With the Brideshead comparison, I was expecting the book to be mostly about Oscar’s relationship with the Bellwethers, but the story takes a much darker turn. The very first chapter, “Prelude,” does give us an idea of the tragic outcome at the end — Eden Bellwether is “still breathing, but faintly,” there are other bodies around, and Oscar says, “It’s over now…We can’t go back and change it.” What happened? We don’t know, but we know the story won’t end well. I agree with this blog review that revealing the end in advance allows us to then focus on the nuances within the events. From a lovely tale of romance and privilege, we are introduced into a chilling story of psychopathy.

Much of Bellwether Revivals focuses on music, something hinted at by the prologue being called a “prelude.” When we are introduced to the Bellwethers, it’s because Oscar is drawn to a church where Eden is playing the organ. I love Wood’s description: “There was a fragility to this music, as if the organist wasn’t pressing down on the keys but hovering his fingers above them like a puppeteer.” I imagine thready, tentative notes, and almost ethereal melody with the power to cast spells.

Eden is a gifted musician, but more than that, he believes music has the power to heal. Literally. Many acknowledge the power of music to bring comfort and influence emotions, but Eden, influenced by the ideas of Johann Mattheson, believes music can actually, physically affect behaviour. He says Oscar entered the church not just because of a generic attraction to Eden’s music, but because the music was specifically designed to get someone to enter a church and sit down. It’s a disturbing notion, one we could easily dismiss as utter nonsense, yet it also offers an intriguing possibility of hope. What if music can do more than just comfort those with terminal illnesses? What if music can actually remove tumours, reverse Alzheimer’s? What if music can, literally, heal? Eden firmly believes it can, and that he can create such music.

Iris believes her brother is a narcissist, as in actually has a psychological disorder and isn’t just being arrogant, and she turns to Oscar for help. To be honest, I thought her insistence on her brother’s psychopathy was a bit odd — it seemed a harmless enough belief, and I wasn’t sure why she was so determined to have her brother examined. I also didn’t really understand why Oscar was so willing to be involved. I found the romance between Iris and Oscar the weakest element in the story — I saw that he was attracted to her, but I didn’t really see how he became so devoted to her so quickly. I didn’t really see him in love, which bothers me mostly because he ends up having to go to such lengths to help her out in this story. That being said, it wasn’t enough to turn me off from the story, because all the other plot lines were so gripping.

As we learn more about Iris and Eden’s childhood, and as Eden takes his belief in music’s healing ability to even greater extremes, we begin to understand that Eden isn’t quite as harmless as we may have thought. One of the most fascinating characters in the novel is Dr. Herbert Crest, a psychologist who has studied Narcissistic Personality Disorder and who, losing his personal battle with cancer, is writing a book Delusions of Hope, about his failure to find an alternative cure for his condition. This makes him a prime candidate for Oscar to approach for help regarding Eden; perhaps Dr. Crest can expose Eden as a fraud. Or, perhaps, can Eden possibly prove Dr. Crest wrong?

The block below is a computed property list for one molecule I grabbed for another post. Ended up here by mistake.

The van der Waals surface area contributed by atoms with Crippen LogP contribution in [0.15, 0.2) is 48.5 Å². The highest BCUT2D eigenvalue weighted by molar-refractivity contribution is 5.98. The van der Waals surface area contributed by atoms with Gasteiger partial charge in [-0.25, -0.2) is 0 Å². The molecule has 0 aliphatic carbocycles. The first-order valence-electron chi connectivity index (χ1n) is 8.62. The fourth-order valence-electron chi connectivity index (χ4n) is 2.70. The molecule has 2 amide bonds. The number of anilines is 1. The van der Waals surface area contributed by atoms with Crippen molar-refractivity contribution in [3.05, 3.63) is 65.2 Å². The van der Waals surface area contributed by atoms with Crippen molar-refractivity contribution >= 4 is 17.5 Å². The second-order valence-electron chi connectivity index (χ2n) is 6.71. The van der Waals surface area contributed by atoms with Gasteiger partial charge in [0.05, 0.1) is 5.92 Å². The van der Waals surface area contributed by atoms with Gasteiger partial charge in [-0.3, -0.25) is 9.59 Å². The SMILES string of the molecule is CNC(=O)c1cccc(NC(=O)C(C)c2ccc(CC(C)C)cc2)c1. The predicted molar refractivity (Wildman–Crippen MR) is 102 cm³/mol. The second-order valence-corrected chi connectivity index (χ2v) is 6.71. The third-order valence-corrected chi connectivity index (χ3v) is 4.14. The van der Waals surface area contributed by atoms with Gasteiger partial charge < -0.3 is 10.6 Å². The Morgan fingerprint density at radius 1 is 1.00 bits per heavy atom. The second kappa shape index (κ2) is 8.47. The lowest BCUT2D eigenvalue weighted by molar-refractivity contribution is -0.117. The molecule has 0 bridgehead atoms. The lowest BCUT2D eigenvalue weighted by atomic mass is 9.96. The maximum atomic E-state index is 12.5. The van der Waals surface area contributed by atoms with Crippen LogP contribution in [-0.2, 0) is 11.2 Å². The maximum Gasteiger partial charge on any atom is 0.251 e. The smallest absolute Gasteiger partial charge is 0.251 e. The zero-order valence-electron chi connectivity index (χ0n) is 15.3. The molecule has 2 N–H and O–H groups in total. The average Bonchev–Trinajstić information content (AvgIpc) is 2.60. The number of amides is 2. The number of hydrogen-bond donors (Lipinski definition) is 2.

Here’s the thing: Eden’s charisma affects even us. What if Eden isn’t a fraud? What if his music really can heal people? A rational part of my mind kept insisting that his ability couldn’t possibly be real, and yet another part of me couldn’t help but hope it was. As Dr. Crest says, “Hope is a form of madness. A benevolent one, sure, but madness all the same.” Yet it is a madness that we almost want to embrace. I’ve lost several loved ones to cancer, I also know others who have survived it, and I can’t even begin to describe how much I think cancer just really, really sucks. So when we have a character who might, conceivably, have the ability to cure cancer with music, well, it’s a seductive idea. Even within fiction, the tiniest, slimmest chance of a cure is offered, and yes, I want to believe in it. Eden, to me, had his controlling, arrogant moments, but I also wanted to believe he was a hero, that he did have this power, that, even in fiction, cancer could be conquered.

The potential of Eden’s power seduced me, and the reality of Eden’s megalomania devastated me. His desperation to have his power proven right, and to be viewed as a hero and a healer, leads to some truly horrifying acts. I think it’s because I was so sucked into this world that I was affected so completely. It was almost painful to be so disillusioned by Eden, not so much with regard to the veracity of his healing power, as with the realization that Eden is ultimately only after power.

I absolutely love Bellwether Revivals! A powerful, gripping story that seduces us much as the charismatic, frightening Eden Bellwether casts a spell over the people around him. In so many ways, Eden is a predator, and like any predator, he also has the ability to lure his victims. Bellwether is chilling because we realize how easy it is to be sucked in, indeed to want to be sucked in. For the reader, as for the characters, the return to reality is painful, but necessary. Difficult to believe this is a debut novel. Benjamin Wood is definitely an author to watch, and I can’t wait to see what he comes up with next.

Follow Benjamin Wood on Twitter: @bwoodauthor.